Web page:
In many ways, I consider Lent  an "I" focused season that can sometimes be isolating, but approaching the liturgy in this way during Lent has been very meaningful for me.

Commitment - Jack Carroll

This year during Lent, Erin and I will be starting pre-marital counseling in preparation for our wedding this summer.  The timing is a coincidence, but counseling during Lent may be appropriate:  it’s a chance to step away from the busyness and stress of planning a wedding and make sure that we’re making the right decision.  I have no doubt about my marriage to Erin, but I have been struggling with commitment in other aspects of my life.  I want to be fully invested in my community, but Baltimore has often left me frustrated by our inability to confront our problems compounded by poor decisions by our leaders.  Is this really the place where I want to live my life, pursue my career, and (perhaps someday) raise a family?  Similarly, I have been heavily involved at Emmanuel, and the ups and downs of the last few years have been difficult.  Will I have the energy to keep it up?  As I begin preparing for marriage this Lent, I hope to have the opportunity to reflect on the other commitments in my life and find a way to move from anxiety to peace, optimism, and renewed passion.  As my relationship with Erin takes the next step, I will work to make my commitments to my city, my church, and my job become deeper and more meaningful as well.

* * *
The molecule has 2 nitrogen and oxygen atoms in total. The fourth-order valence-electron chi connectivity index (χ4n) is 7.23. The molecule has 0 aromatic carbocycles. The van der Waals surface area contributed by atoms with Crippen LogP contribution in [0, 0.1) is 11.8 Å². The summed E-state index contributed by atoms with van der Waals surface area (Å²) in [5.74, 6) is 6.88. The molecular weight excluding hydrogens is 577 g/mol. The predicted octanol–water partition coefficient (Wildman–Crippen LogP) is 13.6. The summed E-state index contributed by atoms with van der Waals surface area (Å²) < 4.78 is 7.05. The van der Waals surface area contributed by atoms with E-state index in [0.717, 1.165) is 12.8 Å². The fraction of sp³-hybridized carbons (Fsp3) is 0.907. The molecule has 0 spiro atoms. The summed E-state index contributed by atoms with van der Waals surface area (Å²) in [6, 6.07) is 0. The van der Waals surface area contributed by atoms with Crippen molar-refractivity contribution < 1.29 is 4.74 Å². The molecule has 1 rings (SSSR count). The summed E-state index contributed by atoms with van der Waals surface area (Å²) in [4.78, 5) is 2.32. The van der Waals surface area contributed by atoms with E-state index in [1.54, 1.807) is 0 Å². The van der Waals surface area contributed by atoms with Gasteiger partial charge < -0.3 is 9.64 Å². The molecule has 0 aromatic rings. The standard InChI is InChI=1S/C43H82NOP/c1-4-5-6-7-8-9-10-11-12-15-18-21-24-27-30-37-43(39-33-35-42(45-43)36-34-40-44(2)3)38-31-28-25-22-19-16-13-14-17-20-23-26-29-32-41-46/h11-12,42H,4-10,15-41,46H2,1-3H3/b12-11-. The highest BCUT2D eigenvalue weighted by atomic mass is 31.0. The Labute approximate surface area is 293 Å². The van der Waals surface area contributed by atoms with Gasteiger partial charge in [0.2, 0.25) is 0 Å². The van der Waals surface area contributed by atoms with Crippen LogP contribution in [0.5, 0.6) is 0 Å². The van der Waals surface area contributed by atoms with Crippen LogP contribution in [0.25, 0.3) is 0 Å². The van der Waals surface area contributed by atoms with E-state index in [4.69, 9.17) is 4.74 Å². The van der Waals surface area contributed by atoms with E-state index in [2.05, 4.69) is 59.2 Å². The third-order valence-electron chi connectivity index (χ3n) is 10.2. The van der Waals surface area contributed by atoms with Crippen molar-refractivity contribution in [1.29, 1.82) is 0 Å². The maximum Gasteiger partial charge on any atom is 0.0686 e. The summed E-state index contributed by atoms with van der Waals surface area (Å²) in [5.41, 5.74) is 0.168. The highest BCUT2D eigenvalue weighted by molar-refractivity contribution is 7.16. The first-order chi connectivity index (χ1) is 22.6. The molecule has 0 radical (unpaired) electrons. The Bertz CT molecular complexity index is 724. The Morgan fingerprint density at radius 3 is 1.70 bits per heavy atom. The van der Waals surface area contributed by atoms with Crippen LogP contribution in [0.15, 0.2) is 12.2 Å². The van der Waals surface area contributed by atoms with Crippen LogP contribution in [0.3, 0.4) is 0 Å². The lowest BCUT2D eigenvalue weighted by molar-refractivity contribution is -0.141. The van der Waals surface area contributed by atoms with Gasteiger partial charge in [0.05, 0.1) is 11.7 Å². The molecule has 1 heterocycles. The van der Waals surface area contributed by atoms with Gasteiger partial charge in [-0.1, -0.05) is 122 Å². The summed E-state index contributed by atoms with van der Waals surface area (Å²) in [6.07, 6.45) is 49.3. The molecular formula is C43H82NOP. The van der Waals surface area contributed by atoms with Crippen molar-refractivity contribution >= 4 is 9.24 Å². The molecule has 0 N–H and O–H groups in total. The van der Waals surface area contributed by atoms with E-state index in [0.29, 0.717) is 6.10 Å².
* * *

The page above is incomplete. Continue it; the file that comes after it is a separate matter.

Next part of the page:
An Impatient Lent - Erin McClure

     As I was contemplating how I would celebrate Lent this year, my attention turned to the practice of patience. I am an impatient patient person and this is not good. Slow walkers, unpredictable drivers, and long lines annoy me. I struggle with waiting for things to happen and often end up rushing matters that require careful consideration and deserve to develop in due time. I'm impatient for the future to get here and frustrated that I can't know what will happen next. Patient people seem happier and less irritable, so patience is probably a good characteristic to cultivate in my own life. However, it seemed to me that anything I would do in Lent to control my impatience would just be a self-improvement exercise and not a penitential, God-seeking practice.

     Upon further reflection, it occurred to me that, as in my own life, impatience is alive and well in Lent. For example, we can be impatient about the gloomy time of repentance and suffering (if you're into that sort of thing), and just want to make it to the joyful Easter celebration. Some people abstain from certain foods or practices during Lent and impatiently count down the days until they can indulge again. These negative aspects of an impatient Lent should probably be avoided. Yet, they seem to be built into how a lot of Western Christians celebrate the season.

     On the other hand, an impatient Lent can be a holy Lent. Perhaps we should embrace this impatience and live into it fully. A few examples of this positive sort of impatience come to mind. First, I am impatient with the state of my relationship with God. Some people seem to have a connection with God marked by incessant prayer and deep contentment. This has not been my experience, but perhaps my impatience with a shallow relationship with God can motivate me to intentionally seek God during Lent. Second, I, like many other members of Emmanuel Church, am impatient about the sins of racism, violence, and poverty in Baltimore City. I'm impatient to get to Easter – to the fulfillment of the Kingdom of God, where justice prevails and these sins no longer hurt ourselves and our neighbors.

     Given my excellent grasp of impatience, I have decided to embrace frustration during this Lenten season. I can channel my impatience into prayer and acts of service that impact individual people, affirming their holiness and playing my part in the fulfillment of the Kingdom of God.